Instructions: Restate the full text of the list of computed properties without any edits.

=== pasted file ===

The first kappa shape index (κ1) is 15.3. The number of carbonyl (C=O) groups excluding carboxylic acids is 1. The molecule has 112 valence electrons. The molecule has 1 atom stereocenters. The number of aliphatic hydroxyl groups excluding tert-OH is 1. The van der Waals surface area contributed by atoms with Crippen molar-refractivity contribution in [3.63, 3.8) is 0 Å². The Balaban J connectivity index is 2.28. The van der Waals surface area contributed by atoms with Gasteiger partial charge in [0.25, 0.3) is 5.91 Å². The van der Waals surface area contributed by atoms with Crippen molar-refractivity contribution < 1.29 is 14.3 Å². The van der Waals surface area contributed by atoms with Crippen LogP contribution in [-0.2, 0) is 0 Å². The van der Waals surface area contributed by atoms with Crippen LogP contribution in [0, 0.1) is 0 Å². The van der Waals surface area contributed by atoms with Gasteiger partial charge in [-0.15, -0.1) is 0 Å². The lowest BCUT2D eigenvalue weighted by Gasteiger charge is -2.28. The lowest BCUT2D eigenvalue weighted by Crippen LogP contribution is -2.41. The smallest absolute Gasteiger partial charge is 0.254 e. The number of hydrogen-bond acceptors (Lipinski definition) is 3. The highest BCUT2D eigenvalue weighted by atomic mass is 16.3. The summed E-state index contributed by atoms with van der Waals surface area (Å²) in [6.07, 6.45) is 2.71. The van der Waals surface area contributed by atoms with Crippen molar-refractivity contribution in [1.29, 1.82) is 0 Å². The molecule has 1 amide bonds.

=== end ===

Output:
The first kappa shape index (κ1) is 15.3. The number of carbonyl (C=O) groups excluding carboxylic acids is 1. The molecule has 112 valence electrons. The molecule has 1 atom stereocenters. The number of aliphatic hydroxyl groups excluding tert-OH is 1. The van der Waals surface area contributed by atoms with Crippen molar-refractivity contribution in [3.63, 3.8) is 0 Å². The Balaban J connectivity index is 2.28. The van der Waals surface area contributed by atoms with Gasteiger partial charge in [0.25, 0.3) is 5.91 Å². The van der Waals surface area contributed by atoms with Crippen molar-refractivity contribution < 1.29 is 14.3 Å². The van der Waals surface area contributed by atoms with Crippen LogP contribution in [-0.2, 0) is 0 Å². The van der Waals surface area contributed by atoms with Crippen LogP contribution in [0, 0.1) is 0 Å². The van der Waals surface area contributed by atoms with Gasteiger partial charge in [-0.15, -0.1) is 0 Å². The lowest BCUT2D eigenvalue weighted by Gasteiger charge is -2.28. The lowest BCUT2D eigenvalue weighted by Crippen LogP contribution is -2.41. The smallest absolute Gasteiger partial charge is 0.254 e. The number of hydrogen-bond acceptors (Lipinski definition) is 3. The highest BCUT2D eigenvalue weighted by atomic mass is 16.3. The summed E-state index contributed by atoms with van der Waals surface area (Å²) in [6.07, 6.45) is 2.71. The van der Waals surface area contributed by atoms with Crippen molar-refractivity contribution in [1.29, 1.82) is 0 Å². The molecule has 1 amide bonds.